Can you please post the answer from the book? I do not understand what you mean.
From what you provided, I believe you are talking about how ordering of elements before they are sorted. Arrays and and ArrayLists only represent a sequence of elements. The elements have no ordering unless you order them yourself. And you do this by sorting. Again, you have to post the answer for me to better understand what you mean.
William Ng is right; we need more details before we can understand why you think there is a problem.
What “ordered” means is that iterating the data structure causes its elements to be visited in a predictable order. You can create an int or a List (probably actually an ArrayList) from an IntStream object like this:-Arrays and Lists (say List not ArrayList) are ordered; the order of visiting their elements is predictable and constant. If you don't change their contents or add more elements, both these loops will cause “1 2 69 4“ to be printed:-Note: beware of using the get() method on a linked list; it can cause slow performance.
William Ng wrote:. . . . The elements have no ordering unless you order them yourself. And you do this by sorting. . . .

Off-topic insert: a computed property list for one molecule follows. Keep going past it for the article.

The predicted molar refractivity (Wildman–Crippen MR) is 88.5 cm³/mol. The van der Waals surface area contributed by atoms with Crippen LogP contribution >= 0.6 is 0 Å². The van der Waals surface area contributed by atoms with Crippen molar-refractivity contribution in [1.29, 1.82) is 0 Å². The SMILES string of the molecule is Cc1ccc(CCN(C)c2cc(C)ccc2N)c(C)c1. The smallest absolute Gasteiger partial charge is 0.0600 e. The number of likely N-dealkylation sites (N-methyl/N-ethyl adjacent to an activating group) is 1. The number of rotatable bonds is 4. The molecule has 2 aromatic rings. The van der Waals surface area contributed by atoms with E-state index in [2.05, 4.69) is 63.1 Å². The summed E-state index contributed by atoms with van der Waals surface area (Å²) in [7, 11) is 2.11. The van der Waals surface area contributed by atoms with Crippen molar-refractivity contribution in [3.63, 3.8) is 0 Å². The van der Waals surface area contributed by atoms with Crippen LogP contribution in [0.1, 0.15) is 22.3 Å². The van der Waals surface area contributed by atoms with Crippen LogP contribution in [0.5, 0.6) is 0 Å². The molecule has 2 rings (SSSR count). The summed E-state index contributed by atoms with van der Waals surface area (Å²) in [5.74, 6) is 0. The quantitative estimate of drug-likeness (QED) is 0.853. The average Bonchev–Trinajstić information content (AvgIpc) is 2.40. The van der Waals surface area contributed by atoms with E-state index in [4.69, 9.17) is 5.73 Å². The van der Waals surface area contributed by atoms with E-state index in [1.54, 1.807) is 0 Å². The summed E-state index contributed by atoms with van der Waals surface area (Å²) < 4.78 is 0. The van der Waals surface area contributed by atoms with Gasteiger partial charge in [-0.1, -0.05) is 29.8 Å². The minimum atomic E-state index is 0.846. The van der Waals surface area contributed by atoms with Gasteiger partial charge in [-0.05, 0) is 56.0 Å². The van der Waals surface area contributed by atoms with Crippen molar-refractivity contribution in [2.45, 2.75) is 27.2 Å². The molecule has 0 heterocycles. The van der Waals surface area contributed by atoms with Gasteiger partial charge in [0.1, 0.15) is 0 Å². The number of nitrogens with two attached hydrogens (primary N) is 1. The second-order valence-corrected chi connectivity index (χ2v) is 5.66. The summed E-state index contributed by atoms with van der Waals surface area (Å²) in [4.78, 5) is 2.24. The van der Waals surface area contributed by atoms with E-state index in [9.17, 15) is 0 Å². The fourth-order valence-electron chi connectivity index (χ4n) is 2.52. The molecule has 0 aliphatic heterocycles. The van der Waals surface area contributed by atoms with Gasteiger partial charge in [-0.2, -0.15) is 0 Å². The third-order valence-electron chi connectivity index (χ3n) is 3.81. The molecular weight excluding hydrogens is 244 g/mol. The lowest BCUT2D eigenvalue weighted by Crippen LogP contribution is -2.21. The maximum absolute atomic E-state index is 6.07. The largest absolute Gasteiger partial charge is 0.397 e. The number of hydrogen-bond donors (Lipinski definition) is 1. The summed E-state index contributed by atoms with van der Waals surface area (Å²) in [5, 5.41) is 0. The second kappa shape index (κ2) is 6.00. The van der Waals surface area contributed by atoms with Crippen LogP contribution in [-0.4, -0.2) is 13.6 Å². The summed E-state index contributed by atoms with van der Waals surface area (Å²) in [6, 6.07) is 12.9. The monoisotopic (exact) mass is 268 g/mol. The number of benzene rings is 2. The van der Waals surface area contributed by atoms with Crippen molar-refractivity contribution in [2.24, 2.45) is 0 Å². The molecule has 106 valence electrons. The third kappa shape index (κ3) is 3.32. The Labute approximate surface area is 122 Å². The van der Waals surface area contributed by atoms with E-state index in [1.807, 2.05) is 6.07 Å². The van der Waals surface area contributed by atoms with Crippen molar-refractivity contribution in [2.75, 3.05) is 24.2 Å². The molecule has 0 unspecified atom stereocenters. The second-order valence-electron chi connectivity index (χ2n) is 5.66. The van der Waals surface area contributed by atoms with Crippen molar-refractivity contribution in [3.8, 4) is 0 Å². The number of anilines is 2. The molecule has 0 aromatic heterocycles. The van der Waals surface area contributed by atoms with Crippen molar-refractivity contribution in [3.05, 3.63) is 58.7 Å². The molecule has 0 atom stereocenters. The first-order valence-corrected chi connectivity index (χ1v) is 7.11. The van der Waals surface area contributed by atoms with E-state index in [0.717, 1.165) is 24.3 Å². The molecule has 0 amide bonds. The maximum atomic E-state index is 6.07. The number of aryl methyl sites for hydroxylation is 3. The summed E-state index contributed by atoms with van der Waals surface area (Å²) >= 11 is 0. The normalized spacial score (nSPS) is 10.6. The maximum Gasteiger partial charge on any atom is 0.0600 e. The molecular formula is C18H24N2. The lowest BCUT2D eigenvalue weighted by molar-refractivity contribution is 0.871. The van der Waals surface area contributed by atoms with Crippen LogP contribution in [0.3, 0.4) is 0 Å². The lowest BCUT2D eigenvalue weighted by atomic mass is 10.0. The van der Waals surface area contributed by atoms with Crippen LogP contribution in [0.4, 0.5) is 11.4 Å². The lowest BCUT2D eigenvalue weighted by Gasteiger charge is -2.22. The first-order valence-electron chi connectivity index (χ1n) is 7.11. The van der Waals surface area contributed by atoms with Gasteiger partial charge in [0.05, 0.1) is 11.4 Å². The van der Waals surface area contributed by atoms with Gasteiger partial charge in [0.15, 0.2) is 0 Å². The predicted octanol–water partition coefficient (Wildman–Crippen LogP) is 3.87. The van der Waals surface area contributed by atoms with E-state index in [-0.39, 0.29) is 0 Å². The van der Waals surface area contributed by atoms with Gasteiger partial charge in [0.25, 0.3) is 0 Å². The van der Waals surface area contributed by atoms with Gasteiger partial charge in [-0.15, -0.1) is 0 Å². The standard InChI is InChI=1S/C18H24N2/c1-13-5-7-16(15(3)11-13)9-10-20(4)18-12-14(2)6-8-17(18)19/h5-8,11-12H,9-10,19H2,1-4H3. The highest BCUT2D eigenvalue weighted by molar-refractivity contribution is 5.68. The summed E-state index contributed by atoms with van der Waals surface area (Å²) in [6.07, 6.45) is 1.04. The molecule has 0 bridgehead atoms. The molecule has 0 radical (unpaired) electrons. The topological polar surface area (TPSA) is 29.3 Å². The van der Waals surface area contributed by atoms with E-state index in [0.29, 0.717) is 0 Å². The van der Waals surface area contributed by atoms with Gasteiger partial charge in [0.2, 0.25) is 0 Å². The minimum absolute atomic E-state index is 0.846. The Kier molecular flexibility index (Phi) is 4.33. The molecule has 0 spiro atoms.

That is incorrect, I am afraid. Lists and arrays preserve insertion order or creation order. It is possible to alter their order by adding elements or sorting them; it is possible to alter the size of a List object but it is not possible to alter the length of an array object. People talk about ordered collections, sorted collections and unordered collections. In the case of a ordered collection, iteration produces the elements in the order they were added, allowing for the fact that such order can be altered, for example with numbers.add(1, −999_999); It is possible to create ordered collections which iterate their contents backwards. A sorted data structure can be iterated in order of the value of its elements; if you sort numbers in my example, that is changing their order. Some data structures, e.g. this, are sorted automatically as elements are added. Some data structures are called unordered, which is an inaccurate term. If you iterate a HashSet, you cannot easily predict what the order of elements will be, but you will usually get the same order.Remembering that 0x41 is 65₁₀, see what difference you get if you omit 0x41 in line 99, even though you have a set with the same contents; the two versions would return true from their equals() method. Also notice what happens if you run the loop repeatedly: you get the same output.